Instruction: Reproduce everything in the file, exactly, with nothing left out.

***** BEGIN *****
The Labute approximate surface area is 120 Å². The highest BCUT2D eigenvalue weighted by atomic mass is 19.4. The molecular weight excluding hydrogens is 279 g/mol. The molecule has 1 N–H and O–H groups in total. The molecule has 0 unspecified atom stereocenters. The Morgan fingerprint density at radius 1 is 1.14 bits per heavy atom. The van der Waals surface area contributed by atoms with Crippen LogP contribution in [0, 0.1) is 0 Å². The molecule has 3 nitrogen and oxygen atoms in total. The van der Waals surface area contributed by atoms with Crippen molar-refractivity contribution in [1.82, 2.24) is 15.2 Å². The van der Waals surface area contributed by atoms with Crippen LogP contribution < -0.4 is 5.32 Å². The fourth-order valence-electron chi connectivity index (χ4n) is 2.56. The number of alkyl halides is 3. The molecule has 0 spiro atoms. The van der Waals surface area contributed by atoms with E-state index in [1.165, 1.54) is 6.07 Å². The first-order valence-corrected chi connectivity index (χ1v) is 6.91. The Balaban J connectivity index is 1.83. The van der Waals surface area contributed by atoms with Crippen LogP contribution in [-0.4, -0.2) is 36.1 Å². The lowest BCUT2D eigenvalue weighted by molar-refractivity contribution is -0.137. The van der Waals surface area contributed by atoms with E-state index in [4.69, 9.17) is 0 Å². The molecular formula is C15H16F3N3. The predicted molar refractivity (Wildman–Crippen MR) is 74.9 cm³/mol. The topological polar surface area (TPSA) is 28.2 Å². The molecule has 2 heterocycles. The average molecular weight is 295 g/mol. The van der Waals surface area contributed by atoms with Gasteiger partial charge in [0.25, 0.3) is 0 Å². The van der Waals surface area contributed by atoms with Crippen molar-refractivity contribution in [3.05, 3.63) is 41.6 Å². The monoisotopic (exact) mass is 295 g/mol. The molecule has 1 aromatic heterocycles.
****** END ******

The Labute approximate surface area is 120 Å². The highest BCUT2D eigenvalue weighted by atomic mass is 19.4. The molecular weight excluding hydrogens is 279 g/mol. The molecule has 1 N–H and O–H groups in total. The molecule has 0 unspecified atom stereocenters. The Morgan fingerprint density at radius 1 is 1.14 bits per heavy atom. The van der Waals surface area contributed by atoms with Crippen LogP contribution in [0, 0.1) is 0 Å². The molecule has 3 nitrogen and oxygen atoms in total. The van der Waals surface area contributed by atoms with Crippen molar-refractivity contribution in [1.82, 2.24) is 15.2 Å². The van der Waals surface area contributed by atoms with Crippen LogP contribution < -0.4 is 5.32 Å². The fourth-order valence-electron chi connectivity index (χ4n) is 2.56. The number of alkyl halides is 3. The molecule has 0 spiro atoms. The van der Waals surface area contributed by atoms with E-state index in [1.165, 1.54) is 6.07 Å². The first-order valence-corrected chi connectivity index (χ1v) is 6.91. The Balaban J connectivity index is 1.83. The van der Waals surface area contributed by atoms with Crippen LogP contribution in [-0.4, -0.2) is 36.1 Å². The lowest BCUT2D eigenvalue weighted by molar-refractivity contribution is -0.137. The van der Waals surface area contributed by atoms with E-state index in [4.69, 9.17) is 0 Å². The molecular formula is C15H16F3N3. The predicted molar refractivity (Wildman–Crippen MR) is 74.9 cm³/mol. The topological polar surface area (TPSA) is 28.2 Å². The molecule has 2 heterocycles. The average molecular weight is 295 g/mol. The van der Waals surface area contributed by atoms with Gasteiger partial charge in [0.25, 0.3) is 0 Å². The van der Waals surface area contributed by atoms with Crippen molar-refractivity contribution in [3.05, 3.63) is 41.6 Å². The monoisotopic (exact) mass is 295 g/mol. The molecule has 1 aromatic heterocycles.